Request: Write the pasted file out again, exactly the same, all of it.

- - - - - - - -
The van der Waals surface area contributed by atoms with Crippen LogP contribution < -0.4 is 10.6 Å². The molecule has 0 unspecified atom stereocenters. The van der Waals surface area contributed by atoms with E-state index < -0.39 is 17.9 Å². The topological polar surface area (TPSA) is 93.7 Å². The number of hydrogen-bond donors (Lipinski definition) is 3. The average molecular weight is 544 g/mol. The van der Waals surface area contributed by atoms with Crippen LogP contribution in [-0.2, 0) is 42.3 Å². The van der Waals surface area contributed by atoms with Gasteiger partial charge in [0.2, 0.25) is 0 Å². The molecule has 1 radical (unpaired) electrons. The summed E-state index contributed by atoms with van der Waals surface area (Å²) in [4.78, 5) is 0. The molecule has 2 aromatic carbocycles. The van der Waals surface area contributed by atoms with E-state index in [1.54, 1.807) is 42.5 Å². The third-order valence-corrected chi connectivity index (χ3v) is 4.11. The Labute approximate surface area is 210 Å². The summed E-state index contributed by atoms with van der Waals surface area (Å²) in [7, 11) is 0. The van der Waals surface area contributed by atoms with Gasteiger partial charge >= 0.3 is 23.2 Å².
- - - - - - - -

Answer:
The van der Waals surface area contributed by atoms with Crippen LogP contribution < -0.4 is 10.6 Å². The molecule has 0 unspecified atom stereocenters. The van der Waals surface area contributed by atoms with E-state index < -0.39 is 17.9 Å². The topological polar surface area (TPSA) is 93.7 Å². The number of hydrogen-bond donors (Lipinski definition) is 3. The average molecular weight is 544 g/mol. The van der Waals surface area contributed by atoms with Crippen LogP contribution in [-0.2, 0) is 42.3 Å². The van der Waals surface area contributed by atoms with Gasteiger partial charge in [0.2, 0.25) is 0 Å². The molecule has 1 radical (unpaired) electrons. The summed E-state index contributed by atoms with van der Waals surface area (Å²) in [4.78, 5) is 0. The molecule has 2 aromatic carbocycles. The van der Waals surface area contributed by atoms with E-state index in [1.54, 1.807) is 42.5 Å². The third-order valence-corrected chi connectivity index (χ3v) is 4.11. The Labute approximate surface area is 210 Å². The summed E-state index contributed by atoms with van der Waals surface area (Å²) in [7, 11) is 0. The van der Waals surface area contributed by atoms with Gasteiger partial charge >= 0.3 is 23.2 Å².